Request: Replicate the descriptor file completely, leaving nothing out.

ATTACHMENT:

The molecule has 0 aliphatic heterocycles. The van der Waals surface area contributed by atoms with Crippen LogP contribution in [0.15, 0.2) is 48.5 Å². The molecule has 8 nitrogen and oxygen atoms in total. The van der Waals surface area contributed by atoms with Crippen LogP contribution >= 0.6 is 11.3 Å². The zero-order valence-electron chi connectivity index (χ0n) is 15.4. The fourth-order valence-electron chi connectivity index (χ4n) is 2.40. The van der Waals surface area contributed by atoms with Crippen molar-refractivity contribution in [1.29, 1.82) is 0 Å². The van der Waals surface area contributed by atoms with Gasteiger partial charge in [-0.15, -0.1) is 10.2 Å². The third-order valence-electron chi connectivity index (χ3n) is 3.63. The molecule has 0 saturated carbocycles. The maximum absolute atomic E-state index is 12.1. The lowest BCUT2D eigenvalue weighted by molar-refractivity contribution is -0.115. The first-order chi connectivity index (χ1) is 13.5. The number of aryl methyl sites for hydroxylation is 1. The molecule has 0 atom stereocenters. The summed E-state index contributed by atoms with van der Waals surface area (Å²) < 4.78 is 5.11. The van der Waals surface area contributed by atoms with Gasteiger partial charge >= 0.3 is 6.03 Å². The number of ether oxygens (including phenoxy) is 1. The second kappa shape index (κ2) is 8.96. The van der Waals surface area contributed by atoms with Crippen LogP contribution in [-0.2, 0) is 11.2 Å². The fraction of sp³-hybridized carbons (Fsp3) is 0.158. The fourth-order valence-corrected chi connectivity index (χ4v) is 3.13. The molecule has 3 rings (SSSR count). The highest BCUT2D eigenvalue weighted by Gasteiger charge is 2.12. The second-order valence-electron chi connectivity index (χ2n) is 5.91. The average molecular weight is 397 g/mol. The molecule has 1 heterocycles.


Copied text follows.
The molecule has 0 aliphatic heterocycles. The van der Waals surface area contributed by atoms with Crippen LogP contribution in [0.15, 0.2) is 48.5 Å². The molecule has 8 nitrogen and oxygen atoms in total. The van der Waals surface area contributed by atoms with Crippen LogP contribution >= 0.6 is 11.3 Å². The zero-order valence-electron chi connectivity index (χ0n) is 15.4. The fourth-order valence-electron chi connectivity index (χ4n) is 2.40. The van der Waals surface area contributed by atoms with Crippen molar-refractivity contribution in [1.29, 1.82) is 0 Å². The van der Waals surface area contributed by atoms with Gasteiger partial charge in [-0.15, -0.1) is 10.2 Å². The third-order valence-electron chi connectivity index (χ3n) is 3.63. The molecule has 0 saturated carbocycles. The maximum absolute atomic E-state index is 12.1. The lowest BCUT2D eigenvalue weighted by molar-refractivity contribution is -0.115. The first-order chi connectivity index (χ1) is 13.5. The number of aryl methyl sites for hydroxylation is 1. The molecule has 0 atom stereocenters. The summed E-state index contributed by atoms with van der Waals surface area (Å²) < 4.78 is 5.11. The van der Waals surface area contributed by atoms with Gasteiger partial charge >= 0.3 is 6.03 Å². The number of ether oxygens (including phenoxy) is 1. The second kappa shape index (κ2) is 8.96. The van der Waals surface area contributed by atoms with Crippen LogP contribution in [-0.2, 0) is 11.2 Å². The fraction of sp³-hybridized carbons (Fsp3) is 0.158. The fourth-order valence-corrected chi connectivity index (χ4v) is 3.13. The molecule has 3 rings (SSSR count). The highest BCUT2D eigenvalue weighted by Gasteiger charge is 2.12. The second-order valence-electron chi connectivity index (χ2n) is 5.91. The average molecular weight is 397 g/mol. The molecule has 1 heterocycles.